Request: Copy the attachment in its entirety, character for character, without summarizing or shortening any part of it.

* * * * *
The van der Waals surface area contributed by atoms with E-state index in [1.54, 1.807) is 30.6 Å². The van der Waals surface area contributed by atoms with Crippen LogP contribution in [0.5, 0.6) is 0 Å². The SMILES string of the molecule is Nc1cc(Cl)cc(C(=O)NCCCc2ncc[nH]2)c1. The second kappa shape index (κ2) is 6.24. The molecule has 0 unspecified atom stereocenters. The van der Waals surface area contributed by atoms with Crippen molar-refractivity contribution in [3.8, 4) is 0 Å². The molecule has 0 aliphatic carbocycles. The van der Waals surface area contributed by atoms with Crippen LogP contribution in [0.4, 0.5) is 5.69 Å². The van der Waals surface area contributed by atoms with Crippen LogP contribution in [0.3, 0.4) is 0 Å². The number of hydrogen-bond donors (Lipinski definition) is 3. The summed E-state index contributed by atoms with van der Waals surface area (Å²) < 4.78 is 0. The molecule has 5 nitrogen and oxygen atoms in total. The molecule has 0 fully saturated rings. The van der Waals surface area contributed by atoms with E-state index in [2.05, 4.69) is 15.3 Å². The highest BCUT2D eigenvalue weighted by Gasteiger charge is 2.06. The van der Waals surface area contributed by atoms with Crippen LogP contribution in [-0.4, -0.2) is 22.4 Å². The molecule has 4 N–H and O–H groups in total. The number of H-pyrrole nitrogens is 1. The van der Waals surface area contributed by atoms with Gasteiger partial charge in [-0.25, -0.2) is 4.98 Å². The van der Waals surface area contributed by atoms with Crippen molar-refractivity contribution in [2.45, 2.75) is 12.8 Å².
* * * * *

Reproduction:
The van der Waals surface area contributed by atoms with E-state index in [1.54, 1.807) is 30.6 Å². The van der Waals surface area contributed by atoms with Crippen LogP contribution in [0.5, 0.6) is 0 Å². The SMILES string of the molecule is Nc1cc(Cl)cc(C(=O)NCCCc2ncc[nH]2)c1. The second kappa shape index (κ2) is 6.24. The molecule has 0 unspecified atom stereocenters. The van der Waals surface area contributed by atoms with Crippen molar-refractivity contribution in [3.8, 4) is 0 Å². The molecule has 0 aliphatic carbocycles. The van der Waals surface area contributed by atoms with Crippen LogP contribution in [0.4, 0.5) is 5.69 Å². The van der Waals surface area contributed by atoms with Crippen LogP contribution in [0.3, 0.4) is 0 Å². The number of hydrogen-bond donors (Lipinski definition) is 3. The summed E-state index contributed by atoms with van der Waals surface area (Å²) < 4.78 is 0. The molecule has 5 nitrogen and oxygen atoms in total. The molecule has 0 fully saturated rings. The van der Waals surface area contributed by atoms with E-state index in [2.05, 4.69) is 15.3 Å². The highest BCUT2D eigenvalue weighted by Gasteiger charge is 2.06. The van der Waals surface area contributed by atoms with Crippen LogP contribution in [-0.4, -0.2) is 22.4 Å². The molecule has 4 N–H and O–H groups in total. The number of H-pyrrole nitrogens is 1. The van der Waals surface area contributed by atoms with Gasteiger partial charge in [-0.25, -0.2) is 4.98 Å². The van der Waals surface area contributed by atoms with Crippen molar-refractivity contribution in [2.45, 2.75) is 12.8 Å².